Denzel Valentine is the piece that brings Michigan State together
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NEW YORK -- All of No. 1 Michigan State’s stars were on display this weekend in the Coaches vs. Cancer Classic at the Barclays Center this weekend.
In an 87-76 win over Oklahoma on Saturday night, Keith Appling did his best Shabazz Napier impression, going for 27 points on 10-14 shooting while hitting every big shot down the stretch for the Spartans. If Appling was the closer, Gary Harris was the starter, scoring 14 of his 21 points in the first half to help Michigan State build a lead that grew to 18 points early in the second half. Branden Dawson had his best game of the season, finishing with 18 points and 10 boards, and while Adreian Payne struggled Saturday, he was coming off of a truly dominant performance on Friday night.
Those guys are Tom Izzo’s horses. They are the stars that are going to carry the Spartans through Big Ten play and into the postseason.
But the key to this Michigan State team? The piece that brings it all together? Sophomore Denzel Valentine.
(MORE: Tom Izzo is NOT happy about the new officiating rules)
“He makes things happen,” assistant coach Dane Fife said after the game. “He stirs the pot, he’s a tremendous talent, he guarded 1-through-4 tonight for us. He’s so versatile.”
Valentine is truly one of those guys without a position. He stands about 6-foot-5, with the ability to handle the ball and range out to the three-point line. But he’s also got long arms and huge hands, which, when combined with his lower-body strength, allow him to defend power forwards and rebound with anyone in the country.
Does that remind you of someone? Draymond Green maybe? That’s the role he fills on this team. Green was an all-american, however, and Valentine is more of a glue guy, but his importance to the team should not be underrated.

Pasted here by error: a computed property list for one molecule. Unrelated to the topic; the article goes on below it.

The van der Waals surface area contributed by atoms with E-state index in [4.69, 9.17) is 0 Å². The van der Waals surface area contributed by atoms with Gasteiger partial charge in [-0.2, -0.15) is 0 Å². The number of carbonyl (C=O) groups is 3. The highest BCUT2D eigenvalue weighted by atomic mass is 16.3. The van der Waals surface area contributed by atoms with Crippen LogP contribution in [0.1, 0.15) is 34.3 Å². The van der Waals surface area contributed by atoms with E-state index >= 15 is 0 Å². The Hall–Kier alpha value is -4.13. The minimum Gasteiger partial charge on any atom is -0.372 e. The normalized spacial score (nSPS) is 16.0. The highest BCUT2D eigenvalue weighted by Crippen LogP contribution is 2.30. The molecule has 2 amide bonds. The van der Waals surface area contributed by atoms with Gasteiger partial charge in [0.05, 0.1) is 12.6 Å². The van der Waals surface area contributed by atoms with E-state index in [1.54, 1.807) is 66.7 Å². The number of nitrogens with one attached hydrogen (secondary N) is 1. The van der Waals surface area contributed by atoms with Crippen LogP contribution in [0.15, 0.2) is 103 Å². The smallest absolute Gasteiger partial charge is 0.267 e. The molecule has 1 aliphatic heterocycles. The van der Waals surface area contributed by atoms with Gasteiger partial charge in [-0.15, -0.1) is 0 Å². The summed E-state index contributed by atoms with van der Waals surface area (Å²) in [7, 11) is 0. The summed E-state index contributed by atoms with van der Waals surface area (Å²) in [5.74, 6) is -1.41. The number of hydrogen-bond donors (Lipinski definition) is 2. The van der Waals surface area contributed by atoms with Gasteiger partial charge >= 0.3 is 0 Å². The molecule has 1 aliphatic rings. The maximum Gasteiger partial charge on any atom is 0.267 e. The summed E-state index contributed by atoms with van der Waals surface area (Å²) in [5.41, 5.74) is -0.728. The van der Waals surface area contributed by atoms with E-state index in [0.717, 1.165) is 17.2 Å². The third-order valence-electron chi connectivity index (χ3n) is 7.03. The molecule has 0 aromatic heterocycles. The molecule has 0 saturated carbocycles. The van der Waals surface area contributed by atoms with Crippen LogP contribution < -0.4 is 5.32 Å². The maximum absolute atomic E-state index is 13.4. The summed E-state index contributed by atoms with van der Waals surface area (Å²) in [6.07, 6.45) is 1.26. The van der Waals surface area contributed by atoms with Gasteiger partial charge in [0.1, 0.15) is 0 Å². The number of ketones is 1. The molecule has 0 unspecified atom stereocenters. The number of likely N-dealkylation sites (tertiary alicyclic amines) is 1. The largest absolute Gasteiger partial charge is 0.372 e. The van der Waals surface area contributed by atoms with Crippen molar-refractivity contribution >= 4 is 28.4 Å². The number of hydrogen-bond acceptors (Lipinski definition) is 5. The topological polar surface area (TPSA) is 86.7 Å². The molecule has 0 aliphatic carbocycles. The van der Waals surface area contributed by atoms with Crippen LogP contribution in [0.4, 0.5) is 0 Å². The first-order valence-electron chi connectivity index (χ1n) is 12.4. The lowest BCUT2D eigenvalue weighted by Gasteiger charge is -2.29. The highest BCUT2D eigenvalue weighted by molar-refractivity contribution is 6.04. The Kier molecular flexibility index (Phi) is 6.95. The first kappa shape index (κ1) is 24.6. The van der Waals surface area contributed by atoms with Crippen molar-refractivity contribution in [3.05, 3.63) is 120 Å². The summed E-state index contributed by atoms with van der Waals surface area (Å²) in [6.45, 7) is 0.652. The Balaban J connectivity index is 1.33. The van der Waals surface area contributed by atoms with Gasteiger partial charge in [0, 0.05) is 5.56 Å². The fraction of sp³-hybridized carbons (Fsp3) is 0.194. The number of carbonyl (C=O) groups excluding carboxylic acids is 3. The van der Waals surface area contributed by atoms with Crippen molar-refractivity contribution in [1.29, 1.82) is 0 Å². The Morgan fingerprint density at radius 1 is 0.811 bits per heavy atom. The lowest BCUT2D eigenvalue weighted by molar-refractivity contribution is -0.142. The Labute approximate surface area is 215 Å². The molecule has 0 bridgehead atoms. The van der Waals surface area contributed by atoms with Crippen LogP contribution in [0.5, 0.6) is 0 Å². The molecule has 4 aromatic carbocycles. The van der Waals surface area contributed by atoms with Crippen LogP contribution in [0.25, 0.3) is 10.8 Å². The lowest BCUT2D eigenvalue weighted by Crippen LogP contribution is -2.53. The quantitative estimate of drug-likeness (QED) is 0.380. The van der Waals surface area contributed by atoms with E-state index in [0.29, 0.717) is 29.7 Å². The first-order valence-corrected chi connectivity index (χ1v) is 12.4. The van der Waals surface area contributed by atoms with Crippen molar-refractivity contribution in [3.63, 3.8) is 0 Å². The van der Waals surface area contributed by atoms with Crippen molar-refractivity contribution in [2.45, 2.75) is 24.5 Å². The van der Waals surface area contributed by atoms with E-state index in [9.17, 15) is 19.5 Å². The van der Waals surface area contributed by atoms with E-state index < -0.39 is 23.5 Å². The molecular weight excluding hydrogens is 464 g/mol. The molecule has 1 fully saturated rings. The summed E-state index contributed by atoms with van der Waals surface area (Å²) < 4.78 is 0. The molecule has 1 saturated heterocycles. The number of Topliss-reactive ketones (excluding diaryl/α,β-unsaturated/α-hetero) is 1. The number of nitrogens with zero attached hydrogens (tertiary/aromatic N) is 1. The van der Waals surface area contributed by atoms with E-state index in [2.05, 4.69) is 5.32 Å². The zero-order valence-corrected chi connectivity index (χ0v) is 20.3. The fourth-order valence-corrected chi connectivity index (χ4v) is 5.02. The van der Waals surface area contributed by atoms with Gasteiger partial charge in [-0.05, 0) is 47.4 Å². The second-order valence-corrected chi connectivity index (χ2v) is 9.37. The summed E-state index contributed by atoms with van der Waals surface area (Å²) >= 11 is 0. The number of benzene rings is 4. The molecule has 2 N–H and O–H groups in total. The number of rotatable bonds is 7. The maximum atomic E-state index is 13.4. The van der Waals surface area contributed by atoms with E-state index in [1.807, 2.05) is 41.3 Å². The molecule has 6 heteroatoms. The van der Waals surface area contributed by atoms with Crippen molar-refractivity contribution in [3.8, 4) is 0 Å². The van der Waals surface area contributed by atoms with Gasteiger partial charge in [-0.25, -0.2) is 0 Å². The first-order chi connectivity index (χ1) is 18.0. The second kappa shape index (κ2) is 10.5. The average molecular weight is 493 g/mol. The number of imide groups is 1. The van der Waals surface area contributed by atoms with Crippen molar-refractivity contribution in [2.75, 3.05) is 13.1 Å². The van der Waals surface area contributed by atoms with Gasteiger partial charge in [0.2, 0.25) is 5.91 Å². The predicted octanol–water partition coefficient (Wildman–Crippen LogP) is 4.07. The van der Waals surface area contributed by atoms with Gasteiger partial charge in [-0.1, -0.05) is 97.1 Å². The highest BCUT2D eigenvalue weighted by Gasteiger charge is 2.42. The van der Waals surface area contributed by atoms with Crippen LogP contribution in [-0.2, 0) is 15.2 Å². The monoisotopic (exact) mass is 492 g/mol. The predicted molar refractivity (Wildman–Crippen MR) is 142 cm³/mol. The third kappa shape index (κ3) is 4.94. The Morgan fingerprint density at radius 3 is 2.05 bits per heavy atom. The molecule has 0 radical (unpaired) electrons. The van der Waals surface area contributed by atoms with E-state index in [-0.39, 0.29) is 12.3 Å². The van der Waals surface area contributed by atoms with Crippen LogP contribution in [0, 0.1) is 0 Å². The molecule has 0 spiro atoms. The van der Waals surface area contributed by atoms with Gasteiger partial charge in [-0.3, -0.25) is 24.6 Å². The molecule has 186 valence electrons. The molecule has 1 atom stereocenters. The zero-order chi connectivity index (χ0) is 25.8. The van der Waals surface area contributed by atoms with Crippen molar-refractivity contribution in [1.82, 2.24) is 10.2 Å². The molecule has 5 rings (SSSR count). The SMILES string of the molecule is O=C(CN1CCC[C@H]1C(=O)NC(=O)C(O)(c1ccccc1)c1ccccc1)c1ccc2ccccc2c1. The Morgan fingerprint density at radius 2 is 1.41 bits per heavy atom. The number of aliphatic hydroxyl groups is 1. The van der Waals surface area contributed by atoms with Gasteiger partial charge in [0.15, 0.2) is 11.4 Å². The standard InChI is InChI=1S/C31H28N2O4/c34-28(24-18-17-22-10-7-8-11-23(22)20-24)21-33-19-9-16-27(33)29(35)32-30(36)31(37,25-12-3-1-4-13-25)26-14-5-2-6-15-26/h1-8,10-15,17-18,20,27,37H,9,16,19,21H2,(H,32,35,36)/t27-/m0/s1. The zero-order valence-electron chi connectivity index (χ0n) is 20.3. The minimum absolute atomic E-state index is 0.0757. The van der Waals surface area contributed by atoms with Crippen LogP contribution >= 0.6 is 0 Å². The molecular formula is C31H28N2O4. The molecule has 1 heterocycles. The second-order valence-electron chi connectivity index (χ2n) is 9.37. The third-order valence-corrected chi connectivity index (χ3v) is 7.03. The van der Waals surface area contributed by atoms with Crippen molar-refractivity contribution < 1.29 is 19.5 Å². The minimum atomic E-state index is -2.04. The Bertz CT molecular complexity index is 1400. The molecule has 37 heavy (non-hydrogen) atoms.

Perhaps Valentine’s most valuable trait is his ability to distribute the basketball. He finished with five assists, to go along with seven points and six boards on Saturday, and he’s now got 18 assists in five games this season. What that does is take some of the pressure off of Keith Appling, who has never been a pure point guard. It allows him to worry less about creating for his teammates and focus a bit more on what he does best: scoring.
“I think it takes the heat off Keith,” Fife said of Valentine’s passing ability. “It prevents the defense from totally focusing from a guard perspective on Keith. [Denzel’s] one of the best at getting guys easy shots.”
“I just try to come in and do all the little things,” Valentine said. “Get rebounds, score when the opportunity is needed, pass the ball, distribute to teammates. That’s what I can do.”
If there is a concern, it’s that Valentine can get a bit wild offensively. He has a tendency to force some passes and get a little loose with where he’s throwing the ball, but according to Fife, that’s not something the coaching staff wants to take away. A turnover is tolerable when it means that he’ll stay aggressive.
On Saturday, he was plenty aggressive. In fact, he was the guy that changed the course of the game. Oklahoma jumped all over the Spartans to start the game. Midway through the first half, the Sooners had taken a 22-11 lead, as it took the Spartans a few minutes to wake up on a chilly Brooklyn night.
“They came out and just punched us. It was great. I loved it,” Izzo said. “You gotta give us some credit for responding, but we’re a little too much pretty boy right now. That’s the one thing, you start winning shooting a bunch of threes and you start scoring in the 90s, you forget that you’re going to win championships by getting your nose bloodied.”
Valentine, and backup point guard Travis Trice, were the guys that started bloodying noses when they entered the game, sparking a 34-9 run to close the half. Michigan State pushed that lead to 18 points early in the second half, and while Oklahoma made their run in the second half, throwing a press at Michigan State that got the lead down to four at one point, the Spartans were too much.
Valentine won’t get the credit, Appling will.
But the role he played, the one he will play all season long, was just as important.
He’s not perfect, however.
“He’s the worst dancer I’ve ever seen,” Fife said.